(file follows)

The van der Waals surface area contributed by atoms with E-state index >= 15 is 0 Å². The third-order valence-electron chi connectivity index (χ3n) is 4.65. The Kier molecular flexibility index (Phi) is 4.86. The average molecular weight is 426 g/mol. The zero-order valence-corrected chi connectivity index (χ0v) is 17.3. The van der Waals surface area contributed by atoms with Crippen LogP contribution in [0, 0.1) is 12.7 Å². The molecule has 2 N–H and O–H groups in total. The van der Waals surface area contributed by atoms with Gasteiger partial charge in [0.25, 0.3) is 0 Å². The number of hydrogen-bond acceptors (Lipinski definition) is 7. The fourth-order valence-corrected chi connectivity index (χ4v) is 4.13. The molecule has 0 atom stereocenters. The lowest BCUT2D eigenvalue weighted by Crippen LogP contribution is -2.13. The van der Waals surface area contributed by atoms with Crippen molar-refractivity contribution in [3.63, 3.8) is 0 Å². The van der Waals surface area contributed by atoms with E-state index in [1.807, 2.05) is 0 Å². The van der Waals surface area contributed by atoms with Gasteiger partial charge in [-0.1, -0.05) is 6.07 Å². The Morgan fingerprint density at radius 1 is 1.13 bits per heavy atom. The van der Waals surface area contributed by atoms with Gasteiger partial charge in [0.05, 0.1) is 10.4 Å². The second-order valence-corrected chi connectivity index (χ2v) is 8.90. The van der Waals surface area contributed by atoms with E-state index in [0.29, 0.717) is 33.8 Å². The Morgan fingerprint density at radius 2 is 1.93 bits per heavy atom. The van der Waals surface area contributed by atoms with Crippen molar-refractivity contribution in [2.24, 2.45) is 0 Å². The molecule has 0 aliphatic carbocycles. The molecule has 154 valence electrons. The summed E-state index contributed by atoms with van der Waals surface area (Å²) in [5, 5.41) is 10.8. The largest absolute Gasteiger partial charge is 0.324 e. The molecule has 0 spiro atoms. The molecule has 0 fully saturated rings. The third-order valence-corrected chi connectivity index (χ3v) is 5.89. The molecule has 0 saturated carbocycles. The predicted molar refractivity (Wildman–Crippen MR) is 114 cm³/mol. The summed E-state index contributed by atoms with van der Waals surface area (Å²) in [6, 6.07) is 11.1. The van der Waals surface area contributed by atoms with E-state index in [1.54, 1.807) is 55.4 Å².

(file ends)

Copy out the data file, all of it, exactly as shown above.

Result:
The van der Waals surface area contributed by atoms with E-state index >= 15 is 0 Å². The third-order valence-electron chi connectivity index (χ3n) is 4.65. The Kier molecular flexibility index (Phi) is 4.86. The average molecular weight is 426 g/mol. The zero-order valence-corrected chi connectivity index (χ0v) is 17.3. The van der Waals surface area contributed by atoms with Crippen LogP contribution in [0, 0.1) is 12.7 Å². The molecule has 2 N–H and O–H groups in total. The van der Waals surface area contributed by atoms with Gasteiger partial charge in [0.25, 0.3) is 0 Å². The number of hydrogen-bond acceptors (Lipinski definition) is 7. The fourth-order valence-corrected chi connectivity index (χ4v) is 4.13. The molecule has 0 atom stereocenters. The lowest BCUT2D eigenvalue weighted by Crippen LogP contribution is -2.13. The van der Waals surface area contributed by atoms with Crippen molar-refractivity contribution in [3.63, 3.8) is 0 Å². The van der Waals surface area contributed by atoms with E-state index in [1.807, 2.05) is 0 Å². The van der Waals surface area contributed by atoms with Gasteiger partial charge in [-0.1, -0.05) is 6.07 Å². The Morgan fingerprint density at radius 1 is 1.13 bits per heavy atom. The van der Waals surface area contributed by atoms with Gasteiger partial charge in [0.05, 0.1) is 10.4 Å². The second-order valence-corrected chi connectivity index (χ2v) is 8.90. The van der Waals surface area contributed by atoms with E-state index in [0.29, 0.717) is 33.8 Å². The Morgan fingerprint density at radius 2 is 1.93 bits per heavy atom. The van der Waals surface area contributed by atoms with Crippen molar-refractivity contribution in [2.24, 2.45) is 0 Å². The molecule has 0 aliphatic carbocycles. The molecule has 154 valence electrons. The summed E-state index contributed by atoms with van der Waals surface area (Å²) in [5, 5.41) is 10.8. The largest absolute Gasteiger partial charge is 0.324 e. The molecule has 0 spiro atoms. The molecule has 0 fully saturated rings. The third-order valence-corrected chi connectivity index (χ3v) is 5.89. The molecule has 0 saturated carbocycles. The predicted molar refractivity (Wildman–Crippen MR) is 114 cm³/mol. The summed E-state index contributed by atoms with van der Waals surface area (Å²) in [6, 6.07) is 11.1. The van der Waals surface area contributed by atoms with E-state index in [1.54, 1.807) is 55.4 Å².